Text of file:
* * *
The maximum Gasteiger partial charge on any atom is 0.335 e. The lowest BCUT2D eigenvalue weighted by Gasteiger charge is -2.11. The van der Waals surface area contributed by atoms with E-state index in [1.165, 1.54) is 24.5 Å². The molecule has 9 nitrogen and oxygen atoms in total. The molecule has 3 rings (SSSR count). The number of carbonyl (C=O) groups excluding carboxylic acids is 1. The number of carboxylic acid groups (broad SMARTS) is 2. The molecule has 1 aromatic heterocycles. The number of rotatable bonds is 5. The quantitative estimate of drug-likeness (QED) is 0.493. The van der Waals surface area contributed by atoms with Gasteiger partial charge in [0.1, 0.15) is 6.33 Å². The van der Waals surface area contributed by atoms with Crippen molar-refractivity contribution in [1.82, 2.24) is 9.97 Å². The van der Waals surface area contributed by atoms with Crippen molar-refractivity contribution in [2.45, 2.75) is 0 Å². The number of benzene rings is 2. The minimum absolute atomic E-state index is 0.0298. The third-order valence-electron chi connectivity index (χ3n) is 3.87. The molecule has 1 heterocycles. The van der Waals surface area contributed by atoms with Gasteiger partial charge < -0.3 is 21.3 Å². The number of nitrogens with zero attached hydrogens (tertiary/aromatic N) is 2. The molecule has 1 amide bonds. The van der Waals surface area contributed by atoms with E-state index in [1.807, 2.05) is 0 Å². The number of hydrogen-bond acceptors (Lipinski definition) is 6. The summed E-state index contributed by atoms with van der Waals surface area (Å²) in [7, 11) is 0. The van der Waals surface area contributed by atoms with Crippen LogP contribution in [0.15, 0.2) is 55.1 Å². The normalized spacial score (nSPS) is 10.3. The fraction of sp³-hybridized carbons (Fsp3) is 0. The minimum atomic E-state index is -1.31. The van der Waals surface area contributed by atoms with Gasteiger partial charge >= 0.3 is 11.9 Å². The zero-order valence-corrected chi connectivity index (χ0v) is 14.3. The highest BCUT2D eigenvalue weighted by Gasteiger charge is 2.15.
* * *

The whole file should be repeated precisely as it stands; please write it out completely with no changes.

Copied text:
The maximum Gasteiger partial charge on any atom is 0.335 e. The lowest BCUT2D eigenvalue weighted by Gasteiger charge is -2.11. The van der Waals surface area contributed by atoms with E-state index in [1.165, 1.54) is 24.5 Å². The molecule has 9 nitrogen and oxygen atoms in total. The molecule has 3 rings (SSSR count). The number of carbonyl (C=O) groups excluding carboxylic acids is 1. The number of carboxylic acid groups (broad SMARTS) is 2. The molecule has 1 aromatic heterocycles. The number of rotatable bonds is 5. The quantitative estimate of drug-likeness (QED) is 0.493. The van der Waals surface area contributed by atoms with Gasteiger partial charge in [0.1, 0.15) is 6.33 Å². The van der Waals surface area contributed by atoms with Crippen molar-refractivity contribution in [1.82, 2.24) is 9.97 Å². The van der Waals surface area contributed by atoms with Crippen molar-refractivity contribution in [2.45, 2.75) is 0 Å². The number of benzene rings is 2. The minimum absolute atomic E-state index is 0.0298. The third-order valence-electron chi connectivity index (χ3n) is 3.87. The molecule has 1 heterocycles. The van der Waals surface area contributed by atoms with Gasteiger partial charge < -0.3 is 21.3 Å². The number of nitrogens with zero attached hydrogens (tertiary/aromatic N) is 2. The molecule has 1 amide bonds. The van der Waals surface area contributed by atoms with E-state index in [1.807, 2.05) is 0 Å². The number of hydrogen-bond acceptors (Lipinski definition) is 6. The summed E-state index contributed by atoms with van der Waals surface area (Å²) in [7, 11) is 0. The van der Waals surface area contributed by atoms with Crippen LogP contribution in [0.15, 0.2) is 55.1 Å². The normalized spacial score (nSPS) is 10.3. The fraction of sp³-hybridized carbons (Fsp3) is 0. The minimum atomic E-state index is -1.31. The van der Waals surface area contributed by atoms with Gasteiger partial charge >= 0.3 is 11.9 Å². The zero-order valence-corrected chi connectivity index (χ0v) is 14.3. The highest BCUT2D eigenvalue weighted by Gasteiger charge is 2.15.